Swansea landmark to turn purple as part of women’s campaign against rise in the state pension age
Richard Youle, local democracy reporter
A group of women will gather at Swansea’s Guildhall next month to see it turn purple as part of their continued campaign against a rise in the state pension age.
Members of Pension Justice for Swansea Women said their cause received little attention, but the group is thrilled that Swansea Council will light the Guildhall purple – the campaigners’ colour – at sunset on September 6.
One of the group’s coordinators, Janet Fisk, said the lighting up was in recognition of an official finding that there were failings in the way the Department for Work and Pensions (DWP) communicated changes to women’s state pension age.
It is a long-running saga dating back to 1995 when a law was passed increasing the state pension age for women from 60 to 65 to put them on equal footing with men. The change was phased in from 2010 for women born between 1950 and 1955.
A further law passed in 2011 which sped up the transition had a major impact on women – like Mrs Fisk – born in 1953-4, who discovered they would have to wait longer than expected to retire.
Last month the Parliamentary and Health Service Ombudsman found that the DWP’s communication of the changes reflected the standards it would expect the department to meet between 1995 and 2004, but that it failed to make a reasonable decision the following year about targeting information to the women affected by these changes.
The ombudsman recorded a second maladministration finding, saying the DWP had failed to act promptly in 2006 after it had proposed writing to women individually to tell them about the changes.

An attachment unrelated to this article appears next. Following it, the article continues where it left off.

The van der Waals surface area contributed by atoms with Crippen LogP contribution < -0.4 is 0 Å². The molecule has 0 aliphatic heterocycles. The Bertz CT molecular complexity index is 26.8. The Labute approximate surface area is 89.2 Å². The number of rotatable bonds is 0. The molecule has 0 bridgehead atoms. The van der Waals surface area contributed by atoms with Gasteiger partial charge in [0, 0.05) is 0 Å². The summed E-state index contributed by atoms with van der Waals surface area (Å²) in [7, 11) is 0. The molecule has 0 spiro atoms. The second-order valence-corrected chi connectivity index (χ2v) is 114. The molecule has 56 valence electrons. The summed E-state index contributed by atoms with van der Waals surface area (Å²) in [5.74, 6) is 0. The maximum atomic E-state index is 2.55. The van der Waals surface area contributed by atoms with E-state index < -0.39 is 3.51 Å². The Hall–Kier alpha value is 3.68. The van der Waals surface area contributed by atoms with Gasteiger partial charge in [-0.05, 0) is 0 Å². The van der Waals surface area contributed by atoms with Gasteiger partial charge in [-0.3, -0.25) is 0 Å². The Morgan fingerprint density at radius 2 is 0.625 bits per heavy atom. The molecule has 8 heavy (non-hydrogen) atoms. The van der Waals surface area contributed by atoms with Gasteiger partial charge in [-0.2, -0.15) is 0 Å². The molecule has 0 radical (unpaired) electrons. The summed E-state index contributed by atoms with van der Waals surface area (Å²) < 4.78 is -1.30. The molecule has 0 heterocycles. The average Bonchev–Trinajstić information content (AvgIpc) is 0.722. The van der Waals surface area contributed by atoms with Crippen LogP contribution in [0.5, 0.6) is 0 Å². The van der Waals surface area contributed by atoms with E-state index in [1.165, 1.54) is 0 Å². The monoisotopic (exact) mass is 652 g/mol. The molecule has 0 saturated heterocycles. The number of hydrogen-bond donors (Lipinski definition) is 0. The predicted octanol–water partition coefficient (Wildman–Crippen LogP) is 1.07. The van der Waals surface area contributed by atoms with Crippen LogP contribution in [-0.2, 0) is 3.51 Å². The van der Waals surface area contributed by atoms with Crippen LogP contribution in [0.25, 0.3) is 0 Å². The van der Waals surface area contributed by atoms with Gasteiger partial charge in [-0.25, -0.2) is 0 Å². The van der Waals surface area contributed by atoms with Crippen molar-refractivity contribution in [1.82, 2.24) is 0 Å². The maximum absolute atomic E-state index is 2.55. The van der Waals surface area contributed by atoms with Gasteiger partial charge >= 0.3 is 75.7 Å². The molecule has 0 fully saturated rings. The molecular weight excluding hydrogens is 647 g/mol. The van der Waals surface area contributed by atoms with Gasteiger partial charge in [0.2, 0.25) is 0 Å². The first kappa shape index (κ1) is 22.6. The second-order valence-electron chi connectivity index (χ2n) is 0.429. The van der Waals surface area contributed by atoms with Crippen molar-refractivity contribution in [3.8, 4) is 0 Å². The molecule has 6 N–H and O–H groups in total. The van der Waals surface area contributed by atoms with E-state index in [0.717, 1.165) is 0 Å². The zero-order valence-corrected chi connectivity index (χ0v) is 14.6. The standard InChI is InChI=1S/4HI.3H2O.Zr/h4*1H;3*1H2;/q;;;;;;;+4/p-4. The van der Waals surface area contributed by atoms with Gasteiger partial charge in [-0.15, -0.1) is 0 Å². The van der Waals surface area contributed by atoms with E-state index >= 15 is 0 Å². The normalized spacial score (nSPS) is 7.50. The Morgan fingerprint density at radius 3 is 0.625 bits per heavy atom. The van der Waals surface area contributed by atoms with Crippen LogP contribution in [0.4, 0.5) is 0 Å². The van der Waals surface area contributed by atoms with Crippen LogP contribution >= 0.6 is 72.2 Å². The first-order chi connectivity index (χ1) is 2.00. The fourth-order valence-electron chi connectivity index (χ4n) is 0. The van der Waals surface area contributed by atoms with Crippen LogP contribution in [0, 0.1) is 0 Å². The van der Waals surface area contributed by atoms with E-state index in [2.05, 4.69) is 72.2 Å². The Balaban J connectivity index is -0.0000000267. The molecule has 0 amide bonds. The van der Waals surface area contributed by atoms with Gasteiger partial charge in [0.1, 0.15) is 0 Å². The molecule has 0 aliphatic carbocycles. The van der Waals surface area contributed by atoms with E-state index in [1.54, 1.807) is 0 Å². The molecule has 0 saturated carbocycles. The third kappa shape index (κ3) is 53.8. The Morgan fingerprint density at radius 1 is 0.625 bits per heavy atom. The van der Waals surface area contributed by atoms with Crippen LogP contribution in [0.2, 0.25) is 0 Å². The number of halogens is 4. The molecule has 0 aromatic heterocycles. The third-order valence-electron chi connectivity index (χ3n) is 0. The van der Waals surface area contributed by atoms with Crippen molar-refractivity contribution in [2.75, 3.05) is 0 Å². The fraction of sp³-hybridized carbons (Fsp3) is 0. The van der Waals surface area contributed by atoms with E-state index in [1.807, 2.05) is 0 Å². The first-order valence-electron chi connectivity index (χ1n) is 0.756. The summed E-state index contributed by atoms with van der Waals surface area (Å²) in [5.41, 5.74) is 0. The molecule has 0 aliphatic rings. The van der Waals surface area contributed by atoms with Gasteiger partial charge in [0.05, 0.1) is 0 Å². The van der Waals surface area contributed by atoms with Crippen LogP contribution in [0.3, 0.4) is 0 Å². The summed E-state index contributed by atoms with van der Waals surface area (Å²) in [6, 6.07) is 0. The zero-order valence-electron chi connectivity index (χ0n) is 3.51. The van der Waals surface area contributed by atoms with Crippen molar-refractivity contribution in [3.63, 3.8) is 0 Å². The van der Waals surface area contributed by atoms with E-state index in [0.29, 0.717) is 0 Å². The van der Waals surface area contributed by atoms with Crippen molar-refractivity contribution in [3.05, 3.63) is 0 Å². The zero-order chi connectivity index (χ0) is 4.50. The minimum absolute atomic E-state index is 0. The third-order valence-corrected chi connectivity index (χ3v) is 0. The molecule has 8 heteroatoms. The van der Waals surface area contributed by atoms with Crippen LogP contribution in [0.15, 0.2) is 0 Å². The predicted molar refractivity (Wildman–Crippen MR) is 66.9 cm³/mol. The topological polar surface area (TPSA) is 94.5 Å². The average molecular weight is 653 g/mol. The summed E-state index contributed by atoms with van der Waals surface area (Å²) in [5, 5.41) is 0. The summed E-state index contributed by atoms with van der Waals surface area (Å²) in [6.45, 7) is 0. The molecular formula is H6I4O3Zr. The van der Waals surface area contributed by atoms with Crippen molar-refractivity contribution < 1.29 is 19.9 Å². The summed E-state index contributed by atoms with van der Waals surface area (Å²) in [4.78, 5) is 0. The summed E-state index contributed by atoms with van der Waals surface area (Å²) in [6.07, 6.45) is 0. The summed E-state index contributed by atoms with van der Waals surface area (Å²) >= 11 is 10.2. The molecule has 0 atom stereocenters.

Retired social worker Mrs Fisk said she was stunned in 2009 when a personal pension forecast advised she would have to work two years and 10 months more than she had expected before she received her state pension.
“I could not believe what I was reading,” she said. “I was not aware the state pension had increased.”
In her view, not enough information about the changes had been provided.
“There was no letter written to you,” she said.
Mrs Fisk, who lives in a flat in Caswell, said she was fortunate in that she was not completely reliant on the state pension, having built up a work one. But she said this was not the case for many of the 3.7 million women affected by the changes.
“They had to work on – often in labour-intensive work like caring, stacking shelves and cleaning,” she said. “It has affected their life expectancy.”
Elaine Griffiths, another member of Members of Pension Justice for Swansea Women, said she was “absolutely flabbergasted” when she discovered she would receive her state pension aged 65 – five years after she expected.
“I thought somebody had got it wrong, but it was in fact right,” said Mrs Griffiths, who was born in 1954.
She ended up teaching for another five years, retiring aged 65.
Like Mrs Fisk, she had a vocational pension, but she said other women who had worked in various jobs and paid their National Insurance and tax didn’t.
In 2020, women campaigners in a separate group lost a case in the Court of Appeal that the pension hikes were unlawful discrimination or a breach of human rights.
The Parliamentary and Health Service Ombudsman will continue its investigation by considering what impact the injustice created by the two maladministration findings had.
Mrs Fisk said she did not expect all the pension money to be backdated to people like her, but felt the campaign must continue on behalf of the women whose circumstances were less fortunate than hers.
A DWP spokesman said the High Court and Court of Appeal had supported the actions of the department.
He did not respond to the Ombudsman’s ongoing investigation, but added: “In a move towards gender equality, it was decided more than 25 years ago to make the State Pension age the same for men and women.”
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